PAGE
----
The system is almost foolproof. It is a culture of impunity and deference. To make matters worse states Attorney Generals defer to the medical-board and their physician health experts. The AGO represents the state agency and its expert in legal challenges and crimes reported by doctors are dismissed at the outset. The agency responsible for investigating rackets and laboratory and healthcare fraud as well as civil rights violations and color of law abuse is the states AGO. No one is minding the minders.
The assistant AGOs representing boards appear to use the same tactics as the PHCU Board counsel and a similar moral disengagement mentality but it is unclear what the interface is with the PHP/medical board and states AGOs. If anyone has any insight please advise as I have not figured it out. Perhaps they agreed to deference to the medical board/PHP just as the medical board agreed to deference to the PHP. Perhaps they have specific administrative attorneys who they use or even a cadre within but it is implausible that the entire AGO would be supporting the rehab racket.
Then again the Florida AGO knew in 2012 that Millennium Laboratories, the nation’s largest drug testing company, was defrauding Florida Medicaid of millions in a massive drug screening scam persuading doctors to test Medicare patients for Angel Dust. It billed Medicare for 59 dead people. It bribed doctors and rigged research results and made a mint from getting doctors to order expensive drug tests that were not needed but Florida AGO Pam Bondi in a March 2014 letter to the head of the federal Centers for Medicare and Medicaid Services, argued the tests were indeed needed. Turns out Millennium once salvaged a key anti-drug initiative championed by Bondi and, through its high-powered lobbying firm, had deep ties to Bondi and Gov. Rick Scott’s legal team.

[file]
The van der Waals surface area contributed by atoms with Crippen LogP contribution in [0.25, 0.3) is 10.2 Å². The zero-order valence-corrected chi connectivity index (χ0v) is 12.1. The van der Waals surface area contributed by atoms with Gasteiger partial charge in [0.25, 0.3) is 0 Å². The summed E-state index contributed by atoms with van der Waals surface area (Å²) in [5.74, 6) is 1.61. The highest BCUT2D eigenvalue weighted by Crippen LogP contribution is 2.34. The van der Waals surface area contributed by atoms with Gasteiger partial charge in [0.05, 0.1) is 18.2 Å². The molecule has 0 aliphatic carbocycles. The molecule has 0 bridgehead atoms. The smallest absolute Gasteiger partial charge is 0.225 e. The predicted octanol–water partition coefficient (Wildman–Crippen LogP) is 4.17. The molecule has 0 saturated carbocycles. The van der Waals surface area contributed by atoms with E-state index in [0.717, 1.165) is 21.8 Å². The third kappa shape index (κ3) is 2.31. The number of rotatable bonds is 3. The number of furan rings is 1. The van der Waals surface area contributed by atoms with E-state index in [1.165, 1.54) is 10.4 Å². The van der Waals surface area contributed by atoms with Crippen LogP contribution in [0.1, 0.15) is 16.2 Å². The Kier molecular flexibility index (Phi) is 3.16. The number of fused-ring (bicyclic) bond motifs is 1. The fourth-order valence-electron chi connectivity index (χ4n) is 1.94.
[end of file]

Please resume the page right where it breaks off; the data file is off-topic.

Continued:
In the final analysis this has resulted in is a complete systems failure where corruption and abuse is occurring as a product of bad apples in plain view and within the walls of regulatory medicine with each agency deferring to the integrity and honesty of its predecessor. This is not good governance.
Historians will someday look back at the fall of American medicine and wonder how it was allowed to happen and link systemic as well as specific problems pervasively plaguing the profession with regulatory capture by the drug and alcohol testing, assessment and treatment industry.